5 Analysis of additional parameters of the light curves
We tested for possible variations of the physical parameters of the (catalog OGLE-TR-111) system using the values of the transit duration, , the inclination, the planet to star radius ratio, and the sum of the fractional radii derived for each transit with JKTEBOP. The value of each of those parameters over time is represented in Figure 8.
There is no evidence of trends for any of the inspected parameters. However, it is noticeable that the results from the light curves observed by different groups appear clustered around the same values. We attribute that clustering to systematics introduced by the way the photometry is performed (i.e. aperture or PSF photometry, differential image analysis, and so on), and probably also by the way the light curve systematics are treated by the different groups. For example, D08 already pointed out that the depths of their transits were smaller than the average and that this was due to a reduction artifact of the differential image subtraction techniques previously noticed by Gillon et al. (2007). Although we used DIAPL instead of aperture photometry, our results are consistent with those of A10. Notice, however, that systematics in the transit depths have no effect in the determination of the transit midtimes.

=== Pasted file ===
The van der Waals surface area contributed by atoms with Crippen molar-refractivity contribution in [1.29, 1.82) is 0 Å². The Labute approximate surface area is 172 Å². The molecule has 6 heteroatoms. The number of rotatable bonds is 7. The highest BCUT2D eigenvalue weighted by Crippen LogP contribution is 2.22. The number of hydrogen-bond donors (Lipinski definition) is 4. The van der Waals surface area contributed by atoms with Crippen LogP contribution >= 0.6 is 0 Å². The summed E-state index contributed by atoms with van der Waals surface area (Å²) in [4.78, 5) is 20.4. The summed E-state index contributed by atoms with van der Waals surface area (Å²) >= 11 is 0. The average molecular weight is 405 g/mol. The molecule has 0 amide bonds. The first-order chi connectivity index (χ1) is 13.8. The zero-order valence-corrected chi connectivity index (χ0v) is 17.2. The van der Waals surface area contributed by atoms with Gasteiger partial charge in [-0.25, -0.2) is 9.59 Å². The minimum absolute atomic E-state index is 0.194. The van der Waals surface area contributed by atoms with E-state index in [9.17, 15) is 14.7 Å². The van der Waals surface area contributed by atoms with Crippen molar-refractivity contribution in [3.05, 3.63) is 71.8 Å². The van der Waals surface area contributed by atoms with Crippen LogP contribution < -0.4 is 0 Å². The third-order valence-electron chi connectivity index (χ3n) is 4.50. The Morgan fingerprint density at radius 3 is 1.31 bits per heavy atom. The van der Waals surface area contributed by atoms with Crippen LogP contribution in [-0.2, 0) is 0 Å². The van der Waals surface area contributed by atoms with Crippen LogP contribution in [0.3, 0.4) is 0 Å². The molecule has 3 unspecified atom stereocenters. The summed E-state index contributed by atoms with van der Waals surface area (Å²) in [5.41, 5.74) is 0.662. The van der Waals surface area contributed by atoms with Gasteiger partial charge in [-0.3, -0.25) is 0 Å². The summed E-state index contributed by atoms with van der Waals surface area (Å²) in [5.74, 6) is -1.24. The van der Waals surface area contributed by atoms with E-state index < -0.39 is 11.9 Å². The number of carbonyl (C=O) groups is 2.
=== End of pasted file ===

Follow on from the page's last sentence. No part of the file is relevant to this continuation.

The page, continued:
6 Limits to additional planets